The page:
JavaScript Snippets (Part I)

Hello fellow devs 👋! This post contains the common and most frequently used JavaScript snippets. I am sure like me you have also found yourself in a situation where you are googling the most trivial stuff irrespective of your years of experience. To be honest, I still google how to parse Date to show it in the desired way 🤔.

Therefore, the idea behind writing this post is to document some of the commonly used code snippets that a regular developer encounters in his/her daily life. My intention is to write this sheet to serve two purposes -

  • As a cheat sheet to quickly refer stuff while developing
  • As a revision utility for interviews (hence the small explanation of the code snippets)

Index

  1. Run Cron Job
  2. Read From File
  3. Write To File
  4. Delete File
  5. Send Email

1. Run Cron Job

There’s a nice NPM module node-cron that lets us implement a cron Job very easily.

  1. Install the NPM module in your project
npm install node-cron
  1. Add following code at appropriate place in your code
// Import module
const cron = require('node-cron');

// This expression defines the cron
const CRON_EXPRESSION = "*/10 * * * * *";

// Actual task to execute i.e., your business logic
const jobToExecute = () => {
    console.log('Running a task every ten seconds');
}

// This function runs the job based on the CRON_EXPRESSION
const run = () => {
    cron.schedule(CRON_EXPRESSION, () => {
        jobToExecute();
    });
}
  1. Run the code and you will see the output as below
Running a task every ten seconds
Running a task every ten seconds
Running a task every ten seconds
Running a task every ten seconds
Running a task every ten seconds
Running a task every ten seconds
Running a task every ten seconds
    .
    .
    .

Below is a quick summary of how the cron expression is defined (source).

JS Snippets Cron Expression

2. Read From File

Reading from files is a common thing we do when we build an application using Node JS. Node provides a core module fs which lets us read file from the system easily.

We can read files in two ways - asynchronous (non-blocking) and synchronous (blocking). Usually the preferable way is non-blocking i.e., ask node to read a file, and then to get a callback when reading is finished.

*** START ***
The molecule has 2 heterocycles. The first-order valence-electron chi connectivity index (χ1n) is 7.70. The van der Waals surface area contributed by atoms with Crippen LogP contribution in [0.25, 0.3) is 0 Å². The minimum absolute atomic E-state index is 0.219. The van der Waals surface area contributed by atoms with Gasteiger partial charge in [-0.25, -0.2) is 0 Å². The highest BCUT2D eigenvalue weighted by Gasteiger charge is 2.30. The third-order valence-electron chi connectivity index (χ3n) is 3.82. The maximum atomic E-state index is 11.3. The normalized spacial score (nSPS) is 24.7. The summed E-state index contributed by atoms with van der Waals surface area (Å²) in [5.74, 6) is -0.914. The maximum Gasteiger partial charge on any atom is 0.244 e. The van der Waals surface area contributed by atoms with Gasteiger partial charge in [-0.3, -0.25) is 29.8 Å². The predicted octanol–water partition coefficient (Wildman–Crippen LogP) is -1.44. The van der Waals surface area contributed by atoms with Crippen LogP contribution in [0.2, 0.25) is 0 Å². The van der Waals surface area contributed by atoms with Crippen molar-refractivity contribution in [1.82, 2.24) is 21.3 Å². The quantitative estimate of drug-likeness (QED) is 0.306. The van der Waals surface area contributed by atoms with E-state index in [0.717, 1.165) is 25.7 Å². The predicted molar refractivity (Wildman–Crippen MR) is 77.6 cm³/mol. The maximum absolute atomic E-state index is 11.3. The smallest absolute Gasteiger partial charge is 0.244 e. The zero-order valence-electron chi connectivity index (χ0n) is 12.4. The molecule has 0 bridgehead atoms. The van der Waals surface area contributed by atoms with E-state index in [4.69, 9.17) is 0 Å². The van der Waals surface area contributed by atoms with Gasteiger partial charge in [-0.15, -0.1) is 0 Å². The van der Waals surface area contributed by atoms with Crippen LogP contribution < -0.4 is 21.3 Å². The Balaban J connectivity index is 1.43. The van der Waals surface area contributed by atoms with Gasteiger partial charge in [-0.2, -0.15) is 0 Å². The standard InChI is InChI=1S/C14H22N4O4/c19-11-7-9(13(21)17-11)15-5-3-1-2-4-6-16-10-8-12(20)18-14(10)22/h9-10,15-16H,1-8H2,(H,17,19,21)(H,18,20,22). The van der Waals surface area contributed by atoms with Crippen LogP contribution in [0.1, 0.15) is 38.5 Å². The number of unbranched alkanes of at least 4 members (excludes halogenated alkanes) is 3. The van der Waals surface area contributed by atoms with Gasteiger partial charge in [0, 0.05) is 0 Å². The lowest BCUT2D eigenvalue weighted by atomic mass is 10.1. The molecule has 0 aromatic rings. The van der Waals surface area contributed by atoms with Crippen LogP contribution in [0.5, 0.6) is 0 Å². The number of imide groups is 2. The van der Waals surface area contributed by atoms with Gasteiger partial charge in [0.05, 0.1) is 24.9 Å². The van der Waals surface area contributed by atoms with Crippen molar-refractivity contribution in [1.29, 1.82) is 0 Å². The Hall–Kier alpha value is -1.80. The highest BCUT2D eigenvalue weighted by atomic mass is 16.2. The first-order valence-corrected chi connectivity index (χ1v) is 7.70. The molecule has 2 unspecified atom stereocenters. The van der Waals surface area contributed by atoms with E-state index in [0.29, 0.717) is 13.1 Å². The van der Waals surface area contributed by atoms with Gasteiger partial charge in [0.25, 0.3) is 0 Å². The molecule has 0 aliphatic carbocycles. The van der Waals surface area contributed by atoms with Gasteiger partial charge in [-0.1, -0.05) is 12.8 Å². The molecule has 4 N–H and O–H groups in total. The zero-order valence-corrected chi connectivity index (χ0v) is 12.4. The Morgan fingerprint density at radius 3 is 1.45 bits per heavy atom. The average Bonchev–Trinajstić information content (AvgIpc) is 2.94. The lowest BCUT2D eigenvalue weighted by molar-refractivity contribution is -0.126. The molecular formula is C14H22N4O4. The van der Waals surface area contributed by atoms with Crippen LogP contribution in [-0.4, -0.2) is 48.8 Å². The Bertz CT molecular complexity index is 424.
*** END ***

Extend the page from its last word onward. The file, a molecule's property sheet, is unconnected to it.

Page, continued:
1. Since it is a core module, we don’t have to install it explicitly.
  2. Include the following code in your application -
// Import the module
const fs = require('fs');

// This function reads the file and prints the data on the console using the callback function
const readFile = () => {
    fs.readFile('files/sample-text-file.txt', 'utf8', (err, data) => {
        if (err) {
            return console.log(err);
        }
        console.log(data);
    });
}

module.exports = { readFile };

Here, we are passing the path of the file to be read and the type of encoding.

  1. The output will be -
Lorem ipsum dolor sit amet, consectetur adipiscing elit, sed do eiusmod tempor incididunt ut labore et dolore magna aliqua. Ut enim ad minim veniam, 
quis nostrud exercitation ullamco laboris nisi ut aliquip ex ea commodo consequat. 
Duis aute irure dolor in reprehenderit in voluptate velit esse cillum dolore eu fugiat nulla pariatur. 
Excepteur sint occaecat cupidatat non proident, sunt in culpa qui officia deserunt mollit anim id est laborum.

If we wish to read the file synchronously then we can use the function readFileSync instead of readFile.

3. Write To File

Like reading from file, a common use case is to write into file. We can leverage the core File System (fs) Node JS module.

  1. Since it is a core module, we don’t have to install it explicitly.
  2. Include the following code in your application -